Doctors in Chandigarh compelled to register for the voluntary National Health ID

A view of the Government Medical College and Hospital in Chandigarh on 17 August 2017. Ajay Verma/REUTERS
10 September, 2020

In early September, a junior resident doctor at the Government Medical College and Hospital in Chandigarh’s Sector 32, spent three days trying to register with Digi Doctor—a registry of doctors that is part of the newly announced National Digital Health Mission 2020. The mission’s stated aim is to provide a backbone to support an integrated digital health infrastructure for the country. “By the end of it, I was so frustrated that I called up the helpline number listed on the NDHM website and asked if it was mandatory for me to register,” he said. “I was told that registering will be useful if I am a practicing clinician but is not mandatory. Then why was I forced to register when I am still a student?” At least five health workers from Chandigarh told me that they were compelled to enrol themselves in the doctor’s registry, and to register for national health IDs under the mission even though it is supposed to be voluntary. All five spoke to me on the condition of anonymity.

On 28 August, Jagat Ram, the director of the Post Graduate Institute of Medical Education and Research in the union territory, issued a circular, which stated that “registration for generating Health IDs is mandatory for all citizens of the country.” Chandigarh is one of seven union territories that the National Health Authority—the autonomous body attached to the union ministry of health and family welfare that is implementing the NDHM—had selected for a pilot project under the mission. The PGIMER order further said that the Chandigarh administration had directed the institute to get all its doctors and their family members to register for health IDs. Other government hospitals and medical education institutions in Chandigarh, like GMCH 32, also issued such directions. However, Indu Bhushan, the CEO of the NHA had repeatedly said since the NDHM was announced that it was “a purely voluntary scheme with the citizens’ rights at its core.”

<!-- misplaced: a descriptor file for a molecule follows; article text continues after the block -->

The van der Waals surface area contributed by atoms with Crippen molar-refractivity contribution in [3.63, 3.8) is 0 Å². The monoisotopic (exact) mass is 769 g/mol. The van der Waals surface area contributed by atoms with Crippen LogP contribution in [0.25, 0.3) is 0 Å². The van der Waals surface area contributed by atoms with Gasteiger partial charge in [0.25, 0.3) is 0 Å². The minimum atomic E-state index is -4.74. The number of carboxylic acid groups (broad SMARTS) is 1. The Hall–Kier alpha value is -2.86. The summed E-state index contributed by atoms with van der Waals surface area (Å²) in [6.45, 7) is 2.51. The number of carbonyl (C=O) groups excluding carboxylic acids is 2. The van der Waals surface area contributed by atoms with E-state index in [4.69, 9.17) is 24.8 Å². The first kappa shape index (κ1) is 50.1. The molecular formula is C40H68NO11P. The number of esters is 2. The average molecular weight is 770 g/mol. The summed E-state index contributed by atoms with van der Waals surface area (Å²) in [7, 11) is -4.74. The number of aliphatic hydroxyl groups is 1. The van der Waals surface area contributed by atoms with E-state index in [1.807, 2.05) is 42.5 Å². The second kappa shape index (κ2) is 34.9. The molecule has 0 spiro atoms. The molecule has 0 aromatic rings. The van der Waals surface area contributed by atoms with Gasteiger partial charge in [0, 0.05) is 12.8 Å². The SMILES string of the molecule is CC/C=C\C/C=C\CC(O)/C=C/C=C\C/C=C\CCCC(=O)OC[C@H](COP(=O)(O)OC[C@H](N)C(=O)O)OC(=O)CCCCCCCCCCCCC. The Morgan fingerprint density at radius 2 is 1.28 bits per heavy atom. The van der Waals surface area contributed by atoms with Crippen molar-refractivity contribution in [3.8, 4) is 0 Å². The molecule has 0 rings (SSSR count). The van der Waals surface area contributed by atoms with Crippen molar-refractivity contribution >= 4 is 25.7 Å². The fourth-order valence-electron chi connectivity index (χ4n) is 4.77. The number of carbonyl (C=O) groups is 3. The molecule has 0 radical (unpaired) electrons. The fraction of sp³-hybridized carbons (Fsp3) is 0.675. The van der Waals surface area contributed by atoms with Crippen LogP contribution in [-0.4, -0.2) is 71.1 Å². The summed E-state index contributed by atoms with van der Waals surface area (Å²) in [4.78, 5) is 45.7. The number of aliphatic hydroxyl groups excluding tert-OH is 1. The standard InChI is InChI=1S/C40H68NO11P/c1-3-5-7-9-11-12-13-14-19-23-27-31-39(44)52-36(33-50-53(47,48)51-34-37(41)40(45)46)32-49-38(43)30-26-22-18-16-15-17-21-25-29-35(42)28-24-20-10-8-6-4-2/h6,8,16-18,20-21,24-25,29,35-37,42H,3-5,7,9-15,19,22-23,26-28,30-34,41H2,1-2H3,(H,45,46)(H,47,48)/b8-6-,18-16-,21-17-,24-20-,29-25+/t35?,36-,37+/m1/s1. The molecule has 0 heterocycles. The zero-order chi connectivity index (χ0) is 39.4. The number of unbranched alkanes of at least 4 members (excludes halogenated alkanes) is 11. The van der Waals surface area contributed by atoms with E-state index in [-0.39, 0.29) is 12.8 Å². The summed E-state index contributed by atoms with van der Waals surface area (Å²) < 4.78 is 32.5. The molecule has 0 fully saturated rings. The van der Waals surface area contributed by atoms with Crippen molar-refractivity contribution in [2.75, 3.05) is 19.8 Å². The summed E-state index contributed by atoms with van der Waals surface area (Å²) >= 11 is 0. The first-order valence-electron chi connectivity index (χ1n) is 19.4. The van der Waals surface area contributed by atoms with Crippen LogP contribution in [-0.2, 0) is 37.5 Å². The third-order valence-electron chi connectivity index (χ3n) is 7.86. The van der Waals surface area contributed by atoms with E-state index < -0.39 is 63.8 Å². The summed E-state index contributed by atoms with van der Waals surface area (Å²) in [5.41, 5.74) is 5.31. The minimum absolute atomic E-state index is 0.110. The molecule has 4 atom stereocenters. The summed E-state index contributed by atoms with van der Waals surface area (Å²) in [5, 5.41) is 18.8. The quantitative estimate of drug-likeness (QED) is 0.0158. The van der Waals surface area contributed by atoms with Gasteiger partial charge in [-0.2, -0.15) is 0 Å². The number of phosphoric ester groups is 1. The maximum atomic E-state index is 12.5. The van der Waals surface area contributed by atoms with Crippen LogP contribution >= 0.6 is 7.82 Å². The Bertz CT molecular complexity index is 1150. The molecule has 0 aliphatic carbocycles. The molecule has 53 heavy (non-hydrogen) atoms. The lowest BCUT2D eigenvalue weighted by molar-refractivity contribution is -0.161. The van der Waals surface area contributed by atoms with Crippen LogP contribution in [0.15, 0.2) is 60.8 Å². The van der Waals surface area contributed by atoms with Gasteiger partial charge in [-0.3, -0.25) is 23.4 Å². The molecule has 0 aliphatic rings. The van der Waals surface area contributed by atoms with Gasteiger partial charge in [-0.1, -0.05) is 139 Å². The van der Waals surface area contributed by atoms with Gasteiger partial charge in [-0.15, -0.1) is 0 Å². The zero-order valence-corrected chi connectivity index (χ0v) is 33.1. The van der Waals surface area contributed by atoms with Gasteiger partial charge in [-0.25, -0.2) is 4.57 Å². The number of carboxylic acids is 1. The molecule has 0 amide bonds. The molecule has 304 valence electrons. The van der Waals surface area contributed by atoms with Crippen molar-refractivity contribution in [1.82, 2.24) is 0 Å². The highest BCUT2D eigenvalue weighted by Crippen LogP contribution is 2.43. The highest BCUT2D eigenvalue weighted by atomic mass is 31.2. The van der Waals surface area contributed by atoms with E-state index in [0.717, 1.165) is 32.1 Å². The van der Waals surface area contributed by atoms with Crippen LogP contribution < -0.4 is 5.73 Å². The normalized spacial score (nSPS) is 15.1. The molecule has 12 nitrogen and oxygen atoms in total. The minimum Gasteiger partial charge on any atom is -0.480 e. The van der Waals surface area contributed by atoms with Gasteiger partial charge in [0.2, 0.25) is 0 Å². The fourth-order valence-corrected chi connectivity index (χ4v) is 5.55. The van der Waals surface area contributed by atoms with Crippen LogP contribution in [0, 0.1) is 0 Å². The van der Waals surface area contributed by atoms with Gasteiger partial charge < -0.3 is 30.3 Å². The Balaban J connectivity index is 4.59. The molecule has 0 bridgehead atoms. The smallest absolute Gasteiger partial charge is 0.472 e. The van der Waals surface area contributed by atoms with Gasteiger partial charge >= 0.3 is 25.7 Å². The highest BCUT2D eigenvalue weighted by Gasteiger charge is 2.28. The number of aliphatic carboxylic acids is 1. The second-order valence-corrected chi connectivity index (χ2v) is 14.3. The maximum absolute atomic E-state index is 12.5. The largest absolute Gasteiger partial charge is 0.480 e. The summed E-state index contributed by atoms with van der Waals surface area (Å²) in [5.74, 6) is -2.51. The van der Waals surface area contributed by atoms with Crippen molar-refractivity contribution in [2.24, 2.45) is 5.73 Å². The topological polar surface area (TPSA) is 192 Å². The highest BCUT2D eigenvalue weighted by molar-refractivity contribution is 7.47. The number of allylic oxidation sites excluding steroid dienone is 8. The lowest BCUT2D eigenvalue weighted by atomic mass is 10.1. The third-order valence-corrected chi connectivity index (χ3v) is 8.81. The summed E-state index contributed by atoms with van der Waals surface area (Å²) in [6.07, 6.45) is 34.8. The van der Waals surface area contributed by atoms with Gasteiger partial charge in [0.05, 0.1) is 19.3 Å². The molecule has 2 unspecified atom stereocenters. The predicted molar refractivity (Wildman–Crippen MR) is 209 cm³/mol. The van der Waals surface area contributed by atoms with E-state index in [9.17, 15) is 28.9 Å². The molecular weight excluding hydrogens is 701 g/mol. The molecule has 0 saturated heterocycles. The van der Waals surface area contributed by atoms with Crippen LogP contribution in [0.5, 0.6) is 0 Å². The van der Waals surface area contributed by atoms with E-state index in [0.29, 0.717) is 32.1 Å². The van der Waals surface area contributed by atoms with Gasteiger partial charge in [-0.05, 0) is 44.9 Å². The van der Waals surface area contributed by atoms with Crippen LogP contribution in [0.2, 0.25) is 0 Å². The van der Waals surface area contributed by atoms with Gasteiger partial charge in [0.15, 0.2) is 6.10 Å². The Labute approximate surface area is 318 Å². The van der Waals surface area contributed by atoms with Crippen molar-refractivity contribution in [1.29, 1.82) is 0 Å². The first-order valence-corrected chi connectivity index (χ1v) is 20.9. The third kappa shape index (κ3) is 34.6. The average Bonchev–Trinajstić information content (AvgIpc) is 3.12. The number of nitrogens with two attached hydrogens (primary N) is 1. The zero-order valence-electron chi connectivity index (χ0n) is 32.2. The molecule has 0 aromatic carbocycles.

The NHA distanced itself from PGIMER’s circular of 28 August in an emailed response to me on 4 September. Dr Praveen Gedam, the additional CEO of the NHA, who is in charge of implementing the NDHM, wrote that for the pilot project, “the generation of Health ID is purely a voluntary exercise i.e. it is a consent-based arrangement.” Gedam added that authorities had been advised “not to issue any such orders and withdraw/amend any such orders if already issued.”

In fact, the PGIMER backtracked and said that the term “mandatory” was an error that had been corrected. The institute issued a circular on 4 September stating that registering for health IDs was a completely voluntary exercise. “It is not mandatory per se, but it is just a good effort which will be successful if more and more people register, so we have only encouraged our staff to do so,” Ram said to me. In his email, Gedam also referred to this circular and said that it “now has been clarified that the registration for generating health IDs is purely a voluntary exercise.”